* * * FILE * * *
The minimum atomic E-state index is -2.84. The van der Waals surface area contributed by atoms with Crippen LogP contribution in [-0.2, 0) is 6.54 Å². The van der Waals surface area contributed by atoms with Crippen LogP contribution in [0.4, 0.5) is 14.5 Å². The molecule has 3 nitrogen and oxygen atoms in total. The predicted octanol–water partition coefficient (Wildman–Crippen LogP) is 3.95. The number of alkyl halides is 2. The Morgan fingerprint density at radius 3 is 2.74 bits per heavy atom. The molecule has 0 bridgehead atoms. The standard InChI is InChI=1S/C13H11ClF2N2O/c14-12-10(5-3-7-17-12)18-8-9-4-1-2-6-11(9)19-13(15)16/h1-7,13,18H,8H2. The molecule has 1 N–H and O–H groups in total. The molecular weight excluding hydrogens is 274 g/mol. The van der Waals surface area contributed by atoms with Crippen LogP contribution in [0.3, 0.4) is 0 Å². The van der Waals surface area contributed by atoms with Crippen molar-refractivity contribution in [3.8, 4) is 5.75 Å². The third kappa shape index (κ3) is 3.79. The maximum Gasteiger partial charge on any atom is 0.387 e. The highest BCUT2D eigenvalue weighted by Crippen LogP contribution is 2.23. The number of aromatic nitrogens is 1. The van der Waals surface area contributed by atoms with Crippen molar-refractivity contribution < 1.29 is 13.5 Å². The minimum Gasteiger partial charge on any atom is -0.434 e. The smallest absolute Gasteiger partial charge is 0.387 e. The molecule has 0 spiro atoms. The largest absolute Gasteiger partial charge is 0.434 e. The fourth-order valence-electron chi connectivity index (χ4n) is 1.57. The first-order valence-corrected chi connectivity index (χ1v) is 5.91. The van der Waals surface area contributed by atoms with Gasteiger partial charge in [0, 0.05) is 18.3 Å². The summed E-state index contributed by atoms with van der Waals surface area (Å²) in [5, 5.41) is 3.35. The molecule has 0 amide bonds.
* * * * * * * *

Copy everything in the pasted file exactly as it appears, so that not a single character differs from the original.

The minimum atomic E-state index is -2.84. The van der Waals surface area contributed by atoms with Crippen LogP contribution in [-0.2, 0) is 6.54 Å². The van der Waals surface area contributed by atoms with Crippen LogP contribution in [0.4, 0.5) is 14.5 Å². The molecule has 3 nitrogen and oxygen atoms in total. The predicted octanol–water partition coefficient (Wildman–Crippen LogP) is 3.95. The number of alkyl halides is 2. The Morgan fingerprint density at radius 3 is 2.74 bits per heavy atom. The molecule has 0 bridgehead atoms. The standard InChI is InChI=1S/C13H11ClF2N2O/c14-12-10(5-3-7-17-12)18-8-9-4-1-2-6-11(9)19-13(15)16/h1-7,13,18H,8H2. The molecule has 1 N–H and O–H groups in total. The molecular weight excluding hydrogens is 274 g/mol. The van der Waals surface area contributed by atoms with Crippen LogP contribution in [0.3, 0.4) is 0 Å². The van der Waals surface area contributed by atoms with Crippen molar-refractivity contribution in [3.8, 4) is 5.75 Å². The third kappa shape index (κ3) is 3.79. The maximum Gasteiger partial charge on any atom is 0.387 e. The highest BCUT2D eigenvalue weighted by Crippen LogP contribution is 2.23. The number of aromatic nitrogens is 1. The van der Waals surface area contributed by atoms with Crippen molar-refractivity contribution < 1.29 is 13.5 Å². The minimum Gasteiger partial charge on any atom is -0.434 e. The smallest absolute Gasteiger partial charge is 0.387 e. The molecule has 0 spiro atoms. The largest absolute Gasteiger partial charge is 0.434 e. The fourth-order valence-electron chi connectivity index (χ4n) is 1.57. The first-order valence-corrected chi connectivity index (χ1v) is 5.91. The van der Waals surface area contributed by atoms with Gasteiger partial charge in [0, 0.05) is 18.3 Å². The summed E-state index contributed by atoms with van der Waals surface area (Å²) in [5, 5.41) is 3.35. The molecule has 0 amide bonds.